Historian Ernest May.Historian Ernest May. [Source: Belfer Center]An eminent historian finds serious flaws in a historical treatise about former President John F. Kennedy. The book, The Kennedy Tapes: Inside the White House During the Cuban Missile Crisis, was written in 1997 by conservative historians Ernest May and Philip D. Zelikow, and purports to be an unprecedentedly accurate representation of the events of 1962’s Cuban Missile Crisis based on transcriptions of recorded meetings, conferences, telephone conversations, and interviews with various participants. (Stern 5/2000) Zelikow is a former member of George H. W. Bush’s National Security Council and a close adviser to future National Security Adviser Condoleezza Rice. (US Department of State 8/5/2005) May is a Harvard professor. Both will participate heavily in the creation of the 2004 report by the 9/11 Commission. (Shenon 2008, pp. 387-393) Almost three years after the Kennedy book’s publication, Sheldon M. Stern, the historian for the John F. Kennedy Library from 1977 through 1999, pores over it and the May/Zelikow transcripts. In the original edition, May and Zelikow admitted that their final product was not perfect: “The reader has here the best text we can produce, but it is certainly not perfect. We hope that some, perhaps many, will go to the original tapes. If they find an error or make out something we could not, we will enter the corrections in subsequent editions or printings of this volume.” But when Stern checks the book against the tapes, he finds hundreds of errors in the book, some quite significant. Stern concludes that the errors “significantly undermine [the book’s] reliability for historians, teachers, and general readers.” May and Zelikow have corrected a few of the errors in subsequent editions, but have not publicly acknowledged any errors. Stern concludes, “Readers deserve to know that even now The Kennedy Tapes cannot be relied on as an accurate historical document.” (Stern 5/2000) One error has then-Attorney General Robert F. Kennedy talking about the planned “invasion” of Russian ships heading to Cuba, when the tapes actually show Kennedy discussing a far less confrontational “examination” of those vessels. May and Zelikow imply that the Kennedy administration was discussing just the kind of confrontation that it was actually trying to avoid. Another error has CIA Director John McCone referring to the need to call on former President Dwight D. Eisenhower as a “facilitator,” where McCone actually said “soldier.” May and Zelikow will be rather dismissive of Stern’s findings, saying that “none of these amendments are very important.” Stern will express shock over their response, and respond, “When the words are wrong, as they are repeatedly, the historical record is wrong.” (Shenon 2008, pp. 42)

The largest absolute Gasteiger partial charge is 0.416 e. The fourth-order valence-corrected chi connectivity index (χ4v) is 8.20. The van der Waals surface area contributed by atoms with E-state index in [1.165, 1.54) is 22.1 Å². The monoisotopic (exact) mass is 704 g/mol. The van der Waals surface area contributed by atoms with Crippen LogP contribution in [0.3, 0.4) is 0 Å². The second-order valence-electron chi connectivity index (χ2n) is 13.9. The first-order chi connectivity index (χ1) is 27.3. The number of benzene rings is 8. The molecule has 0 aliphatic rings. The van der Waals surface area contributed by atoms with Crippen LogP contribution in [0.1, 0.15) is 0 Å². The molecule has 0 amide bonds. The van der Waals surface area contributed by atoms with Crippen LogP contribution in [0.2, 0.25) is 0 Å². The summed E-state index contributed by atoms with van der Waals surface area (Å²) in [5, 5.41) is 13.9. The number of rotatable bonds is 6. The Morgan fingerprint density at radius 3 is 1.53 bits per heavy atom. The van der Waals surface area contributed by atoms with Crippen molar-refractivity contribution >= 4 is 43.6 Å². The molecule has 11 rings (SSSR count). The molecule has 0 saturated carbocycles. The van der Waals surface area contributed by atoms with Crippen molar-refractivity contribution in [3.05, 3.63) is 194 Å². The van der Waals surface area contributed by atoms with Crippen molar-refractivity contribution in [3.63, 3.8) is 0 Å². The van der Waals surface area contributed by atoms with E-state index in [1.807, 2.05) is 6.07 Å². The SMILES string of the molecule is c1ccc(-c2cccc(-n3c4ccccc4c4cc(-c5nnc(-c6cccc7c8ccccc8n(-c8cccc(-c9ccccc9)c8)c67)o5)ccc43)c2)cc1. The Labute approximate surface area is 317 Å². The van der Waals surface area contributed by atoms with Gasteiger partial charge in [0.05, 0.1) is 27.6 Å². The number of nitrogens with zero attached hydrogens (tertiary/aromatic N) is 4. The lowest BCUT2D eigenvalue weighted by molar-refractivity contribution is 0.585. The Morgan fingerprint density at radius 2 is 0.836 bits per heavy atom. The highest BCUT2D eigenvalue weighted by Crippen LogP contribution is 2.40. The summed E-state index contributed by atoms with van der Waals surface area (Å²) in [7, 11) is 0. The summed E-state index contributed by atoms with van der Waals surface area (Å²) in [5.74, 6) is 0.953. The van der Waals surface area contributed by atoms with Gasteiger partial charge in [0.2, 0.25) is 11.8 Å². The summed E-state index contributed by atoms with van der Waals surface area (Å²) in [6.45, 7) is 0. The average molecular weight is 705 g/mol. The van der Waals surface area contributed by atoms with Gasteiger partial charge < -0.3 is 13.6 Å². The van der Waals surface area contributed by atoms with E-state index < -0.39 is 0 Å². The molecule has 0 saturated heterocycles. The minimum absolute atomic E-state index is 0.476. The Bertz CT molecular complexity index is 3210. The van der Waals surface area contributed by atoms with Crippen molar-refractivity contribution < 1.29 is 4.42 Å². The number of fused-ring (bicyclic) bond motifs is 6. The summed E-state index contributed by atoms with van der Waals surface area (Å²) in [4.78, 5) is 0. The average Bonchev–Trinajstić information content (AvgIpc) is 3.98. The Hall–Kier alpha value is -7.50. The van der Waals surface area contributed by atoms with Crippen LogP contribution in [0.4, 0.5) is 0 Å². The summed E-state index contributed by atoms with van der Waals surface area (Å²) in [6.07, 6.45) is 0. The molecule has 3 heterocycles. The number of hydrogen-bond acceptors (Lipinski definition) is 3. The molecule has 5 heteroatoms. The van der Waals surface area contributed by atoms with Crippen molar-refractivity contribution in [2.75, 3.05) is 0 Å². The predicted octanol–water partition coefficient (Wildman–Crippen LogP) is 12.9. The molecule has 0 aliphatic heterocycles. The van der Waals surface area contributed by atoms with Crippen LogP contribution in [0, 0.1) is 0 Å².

Future 9/11 Commission Executive Director Philip Zelikow is not offered a job in the Bush administration, and returns to the Miller Center of Public Affairs at the University of Virginia to teach. Zelikow had worked on the transition team (see January 3, 2001), and thought he would receive an important position in the new administration. He told his friends he thought he was in line for the position of deputy national security adviser to Condoleezza Rice, with whom he had written a book in the mid-1990s (see 1995). Most people in the Bush administration admire his ability, but find him hard to work with. White House Chief of Staff Andrew Card will even describe Zelikow as a “bully” historian. Author Philip Shenon will later comment that Zelikow is “perplexed that his talents had not been recognized by the people who handed out the best jobs in the Bush administration.” After returning to university, Zelikow will lobby the White House to make the university where he works the official repository of its oral history. His point of contact at the White House is political adviser Karl Rove. (Shenon 2008, pp. 42-44)

Condoleezza Rice and Philip Zelikow.Condoleezza Rice and Philip Zelikow. [Source: Public domain]National Security Adviser Rice decides this day to retain Richard Clarke, counterterrorism “tsar” for the Clinton administration, and his staff. However, she downgrades his official position as National Coordinator for Counterterrorism. While he is still known as the counterterrorism “tsar,” he has less power and now reports to deputy secretaries instead of attending Cabinet-level meetings. He no longer is able to send memos directly to the president, or easily interact with Cabinet-level officials. (Clarke 2004, pp. 227-30; Blumenthal 3/25/2004) Clarke will not be able to meet with President Bush even a single time before 9/11 to discuss al-Qaeda (see January 25, 2001-September 10, 2001). In 2004, Rice will reveal that the person she tasks with considering changes to Clarke and his staff is Philip Zelikow, the future Executive Director of the 9/11 Commission. Zelikow recuses himself from those parts of the 9/11 Commission’s investigation directly relating to his role in this and other matters. However, 9/11 victims’ relatives are not satisfied. For instance, one relative says, “Zelikow has conflicts. I’m not sure that his recusal is sufficient. His fingerprints are all over that decision [to demote Clarke].” (Waterman 4/9/2004)